It’s a perennial favorite! Every Christmas Eve, we gather the family, go to church, come home, open one present and then watch “It’s A Wonderful Life”. We always laugh at Uncle Billy tripping over the trash cans and re-quote the line, “This is a very interesting situation!!” Mr. Potter seems to be more evil each year and a small lump forms in the throat when George re-discovers Zuzu’s petals. While the main theme is the value of one life lived in sacrifice to others, there are many smaller themes that run throughout the movie. These sub-themes are potent, profound and enduring.
ZuZu has come home from school with a temperature and is sent to bed to rest and look after her new gift, a flower. Her father, George Bailey (Jimmy Stewart), comes home and goes up to check on young Zuzu. As she lifts up her flower to show to her daddy, a few of the petals fall off. With memorable cuteness, Zuzu says, “Paste it, daddy!” George than pretends to re-attach the petals, only to carefully hide them in his pant pocket. He then urges her to go to sleep so she can dream of a whole garden of flowers. The flower was “broken” and she asked daddy to fix it. Her beautiful flower was fading and dying and she could do nothing to repair it except offer it to her father. Granted, my analogy is about to become flawed, but this image has a pearl of wisdom for us.
We have each been given a gift – a talent, a position, a friend, a Life! There comes a time for all of us when we look at that gift and realize that we have broken it. Either through abuse or neglect, we all eventually find ourselves sitting with tear-streaked face, watching petals fall to the floor. Eager to fix it and make it new again, we search for paste and glue, tape and string to re-fashion the forming disaster that is growing before us…and more petals fall! In helpless abandon, we hide our gift and pretend it never existed. “If I ignore my failure, it will go away!”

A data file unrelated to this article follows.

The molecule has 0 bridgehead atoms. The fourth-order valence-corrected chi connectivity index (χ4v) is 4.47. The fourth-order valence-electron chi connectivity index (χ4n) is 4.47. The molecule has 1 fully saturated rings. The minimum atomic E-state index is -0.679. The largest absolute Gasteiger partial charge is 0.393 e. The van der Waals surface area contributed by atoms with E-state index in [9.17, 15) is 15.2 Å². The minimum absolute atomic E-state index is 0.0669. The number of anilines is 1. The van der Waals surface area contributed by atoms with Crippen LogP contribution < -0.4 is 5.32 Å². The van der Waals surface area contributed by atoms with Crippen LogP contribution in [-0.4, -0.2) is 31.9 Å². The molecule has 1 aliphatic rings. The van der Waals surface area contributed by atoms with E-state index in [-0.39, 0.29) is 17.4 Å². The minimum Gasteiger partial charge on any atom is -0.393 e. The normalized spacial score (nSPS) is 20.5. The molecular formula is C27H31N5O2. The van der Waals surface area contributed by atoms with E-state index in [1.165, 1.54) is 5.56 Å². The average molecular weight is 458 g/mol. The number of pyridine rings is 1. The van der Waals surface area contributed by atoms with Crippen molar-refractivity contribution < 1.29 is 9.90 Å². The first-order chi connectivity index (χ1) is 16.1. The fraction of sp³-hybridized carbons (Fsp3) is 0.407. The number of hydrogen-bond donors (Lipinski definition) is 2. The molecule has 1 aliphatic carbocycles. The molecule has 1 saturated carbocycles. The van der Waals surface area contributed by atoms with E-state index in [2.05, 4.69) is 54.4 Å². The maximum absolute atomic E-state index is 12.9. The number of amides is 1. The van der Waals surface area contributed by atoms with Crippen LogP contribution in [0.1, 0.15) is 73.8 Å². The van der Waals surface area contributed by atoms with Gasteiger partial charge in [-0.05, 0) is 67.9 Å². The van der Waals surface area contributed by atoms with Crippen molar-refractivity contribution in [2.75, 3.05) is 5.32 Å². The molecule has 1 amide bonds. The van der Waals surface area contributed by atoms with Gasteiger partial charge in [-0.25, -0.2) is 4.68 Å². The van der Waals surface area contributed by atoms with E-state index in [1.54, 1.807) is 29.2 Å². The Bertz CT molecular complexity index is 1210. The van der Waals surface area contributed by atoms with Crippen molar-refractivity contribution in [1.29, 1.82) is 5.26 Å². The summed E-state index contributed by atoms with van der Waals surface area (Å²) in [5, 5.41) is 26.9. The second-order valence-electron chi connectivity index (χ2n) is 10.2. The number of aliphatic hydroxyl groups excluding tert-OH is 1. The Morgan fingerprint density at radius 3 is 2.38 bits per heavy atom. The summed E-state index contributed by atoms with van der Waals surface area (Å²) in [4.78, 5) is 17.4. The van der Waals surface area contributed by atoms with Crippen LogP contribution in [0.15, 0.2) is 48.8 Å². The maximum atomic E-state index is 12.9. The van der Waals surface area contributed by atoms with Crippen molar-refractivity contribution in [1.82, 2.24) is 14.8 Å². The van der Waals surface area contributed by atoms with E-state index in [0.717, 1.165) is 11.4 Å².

Adam & Eve are the first to take a perfect gift and squander it on a moment of risk and excitement. They, too, ‘pasted’ leaves to hide their shame but the petals continued to fall. Eventually, God came and asked why they hid in the shadows. Only He could truly “paste” everything back together as it should have been…through His Son!
Peter claimed to follow Jesus all the way to His death. But when the moment of courage came, Peter took his gift of discipleship and pulled 3 petals off and tossed them on the floor – “I don’t know Him!”. A few days later, Jesus pasted him back together with a question. “Do you love me?” He then challenged him to “Feed My sheep.” Judas Iscariot also made a choice to betray and destroy his gift, but he never came back to the Father for forgiveness and love. He died at the end of his own rope.
This is what I think happens:
I know I have screwed up! My shame is deep. My guilt is complete. But it is too complete and too deep for any hope of recovery. There is no one strong enough to fix what I have done. I will forever be this old broken flower with falling petals. After several attempts to fix myself, I give up and settle for dreams of gardens of flowers instead of the real thing. George Bailey is a good guy; a great dad; but he could not paste the petals – he could only pretend to fix it…sort of like you and me!
I believe that this song helps to capture our fear of surrender; our fear of letting God heal and restore. The question is simple: Is God Strong Enough to Paste you – for good? Listen and read the words as Stacy Orrico sings…
Until we understand that only God is strong enough to forgive and restore, we will always be looking for reasons to condemn ourselves to a life of second-best and “if-onlys”. It’s time to come to the True Father and simply say, “Paste it, Daddy!” (I John 1:9)
OPEN MIC: SHARE YOUR THOUGHTS
- How have you tried to fix yourself instead of relying on your Father to paste it?
- What is a lesson that you have learned from your brokenness and God’s restoration?
- Share your thoughts below for others to read. Someone needs to hear your story!